Fifty Shades of Blue and Black: Context is Everything

Fifty Shades of Blue and Black: Context is Everything

Fifty Shades of Blue and Black: Context is Everything

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What colour is this dress?

So I woke up this morning to a message from my friend Carlo, including a link to this picture and a strange question: What colour is this dress? I responded, a little nonplussed, ‘It’s blue and black…’ and that’s when things kicked off. “I see white and gold,” he said. I was convinced that he was messing with me. “Don’t be ridiculous,” I told him, “You’re crazy. It’s quite obviously blue and black, end of story.” But it was far from the end of the story. “Ask someone else!” he insisted, so I asked my friend Hanna.

TagsThe debate over the colours of 'the dress' rages on: blue and black or white and gold?

I couldn’t leave it alone. I had to do some digging. People were saying that it looks different depending on the light, but it was the SAME lighting for all of us because it was the SAME picture. In the end, the BBC explained it best. In fact, it’s really quite simple: Our brains don’t see things in absolute terms, but rather as compared to everything else in the picture. That’s why optical illusions such as the famous checkerboard are able to trick our brains.

Optical illusions reveal how our brains function

In case you’re not familiar with this one, the illusion is that squares A and B are actually exactly the same shade. (Image credit: Northwestern.edu)

At the end of the day, what it comes down to is that the human brain doesn’t operate in a vacuum. We like to think that there are certain things that are right or wrong, that dresses are blue and black or white and gold, or that words and sentences have certain meanings. However, in reality, it’s impossible to view these things without taking into account the context.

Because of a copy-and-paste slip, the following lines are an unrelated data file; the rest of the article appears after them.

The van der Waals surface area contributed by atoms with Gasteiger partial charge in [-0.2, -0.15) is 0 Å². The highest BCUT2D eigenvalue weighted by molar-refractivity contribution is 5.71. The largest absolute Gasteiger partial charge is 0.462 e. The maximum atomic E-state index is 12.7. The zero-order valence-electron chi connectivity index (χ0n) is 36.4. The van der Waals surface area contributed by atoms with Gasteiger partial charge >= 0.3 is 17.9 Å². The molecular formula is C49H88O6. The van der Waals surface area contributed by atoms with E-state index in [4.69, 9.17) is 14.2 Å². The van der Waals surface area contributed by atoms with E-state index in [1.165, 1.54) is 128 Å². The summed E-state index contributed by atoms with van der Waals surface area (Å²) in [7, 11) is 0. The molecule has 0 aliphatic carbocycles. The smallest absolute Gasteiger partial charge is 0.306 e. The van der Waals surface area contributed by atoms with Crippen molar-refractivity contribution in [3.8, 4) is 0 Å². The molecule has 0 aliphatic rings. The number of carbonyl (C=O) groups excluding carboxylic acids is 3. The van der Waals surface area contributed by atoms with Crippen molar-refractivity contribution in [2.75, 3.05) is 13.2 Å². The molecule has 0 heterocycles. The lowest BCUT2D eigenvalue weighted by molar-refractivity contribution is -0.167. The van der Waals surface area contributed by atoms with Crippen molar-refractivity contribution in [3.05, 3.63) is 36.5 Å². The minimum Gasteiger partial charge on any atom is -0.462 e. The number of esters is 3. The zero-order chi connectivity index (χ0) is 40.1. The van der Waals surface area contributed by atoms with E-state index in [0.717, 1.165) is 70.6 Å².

The dress is definitely blue and black, guys.

In context, the dress is undeniably blue and black. (Image credit: VICE.com)

It’s only when we have the sensory information surrounding the picture that we are able to correctly interpret the signals our brains are receiving. We can see the colours around the dress and our brains are thus able to determine how to interpret the lighting and conclude that the dress is indeed blue and black after all.

So how has dressgate managed to filter through into a blog about language and translation? Because it just goes to show that context really is everything. The way we process images is the same as the way we process meaning – we can only access the accurate picture if we have the surrounding information. I’ll give you an example of a sentence that can’t be translated reliably without the context.

“There are many cool deserts in the world.”

When is a cool desert not a cool desert? (Image credit: ThinkingParticle.com)

Does the speaker mean a cool desert like Ladakh (above), in the shadow of the Himalayas, or a cool desert like the Namib desert, which is ‘cool’ because it’s got elephants in it?

We can’t access the true meaning behind the words unless we have access to the context – for example, if this sentence were found in a scholarly article, the word ‘cool’ probably refers to the climatic nature of the desert, not the scholar’s own qualification of said desert as ‘totally rad’. However, if it were found on the blog of a Californian hipster in the middle of a post about his trip to Namibia, we may be forgiven for interpreting ‘cool’ in a different sense.

The human brain has incredible powers of interpretation, and is capable of dealing with nuances of meaning, often without realising what it’s doing. That’s why, despite the recent developments in machine translation, humans will always make the best translators; and it’s also why you shouldn’t be surprised if your translator is unable to deal with translations as short as one sentence without context. It’s almost never as simple as it appears.

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